I love St. Patrick's Day because it's a day when I get to celebrate my heritage with the world and also because I get to enjoy one of my favorite meals: Irish breakfast.

Each St. Patrick's Day, my husband wakes up before the crack of dawn and prepares for me a traditional Irish breakfast so that I can continue a tradition I've followed for years before I leave for work. Did I mention that I leave my house at 3:30am for work? What my husband does for me, that's definitely called love.

What you and I might think is a traditional Irish breakfast is actually more of a modern invention. It wasn't until the middle of the 17th century that the potato found its way to Ireland and before then, most people ate a diet that reflected the cattle based economy of the time. What this means is that those with wealth were able to eat a meal of meat, which those who were poor ate a breakfast made of things like oats, barley, and offal (which is the not so tasty organs meat).

The most common ingredients in an Irish breakfast are bacon, sausage, fried eggs, white pudding, black pudding, toast and fried tomato. A full Irish breakfast is also almost always also accompanied by a strong Irish breakfast tea which is often served with milk.

In our house, we're not exactly into eating offal. I mean, there's nothing wrong with eating it and some people like the taste, but it's not really our cup of tea. So, we've created our own Irish breakfast menu and this is it:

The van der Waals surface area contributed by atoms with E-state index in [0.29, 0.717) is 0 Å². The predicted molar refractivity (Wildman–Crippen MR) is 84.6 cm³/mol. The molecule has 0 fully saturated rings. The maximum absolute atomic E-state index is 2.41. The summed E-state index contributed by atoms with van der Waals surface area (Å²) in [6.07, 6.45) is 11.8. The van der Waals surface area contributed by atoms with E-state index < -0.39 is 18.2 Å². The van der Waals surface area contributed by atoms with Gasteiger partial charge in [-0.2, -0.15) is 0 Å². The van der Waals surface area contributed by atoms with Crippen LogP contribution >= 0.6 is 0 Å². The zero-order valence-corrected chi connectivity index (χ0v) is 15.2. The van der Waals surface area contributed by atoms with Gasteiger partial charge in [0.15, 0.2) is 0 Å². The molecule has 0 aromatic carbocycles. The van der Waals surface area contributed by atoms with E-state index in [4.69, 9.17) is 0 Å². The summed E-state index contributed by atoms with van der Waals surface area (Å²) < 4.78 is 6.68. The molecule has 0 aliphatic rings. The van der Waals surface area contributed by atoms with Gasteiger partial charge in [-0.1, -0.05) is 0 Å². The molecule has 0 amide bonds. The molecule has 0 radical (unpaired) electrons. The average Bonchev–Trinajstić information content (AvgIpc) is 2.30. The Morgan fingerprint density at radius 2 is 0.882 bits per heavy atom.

Ingredients:

  1. 6 slices of Canadian bacon
  2. 2 tablespoons butter
  3. 4 eggs
  4. 2 small chunks of tomato
  5. 4 slices of soda bread

Directions:

  1. Lay six thick slices of Canadian bacon in a single layer in a large frying pan and fry on both sides until it's nice and brown. Remove the meat from the pan, but leave the grease because you're going to cook your eggs in this delicious goodness.
  2. Melt 2 tablespoons of butter and crack 4 eggs into the pan, being careful not to break the yolk of the eggs.
  3. Add 2 small tomato slices and 4 slices of soda bread to the pan and fry gently on low heat, occasionally turning the tomato slices.
  4. You don't want to mix all of this together in the pan- you want to keep everything. This isn't a mash.
  5.  In the pan, brown the eggs on both sides.
  6. When the egg whites are set and the yolks are still a bit runny, take them out of the pan and plate them. Each plate should have two eggs, two slices of toast, three slices of Canadian bacon, and a small hunk of tomato.

[via History Ireland]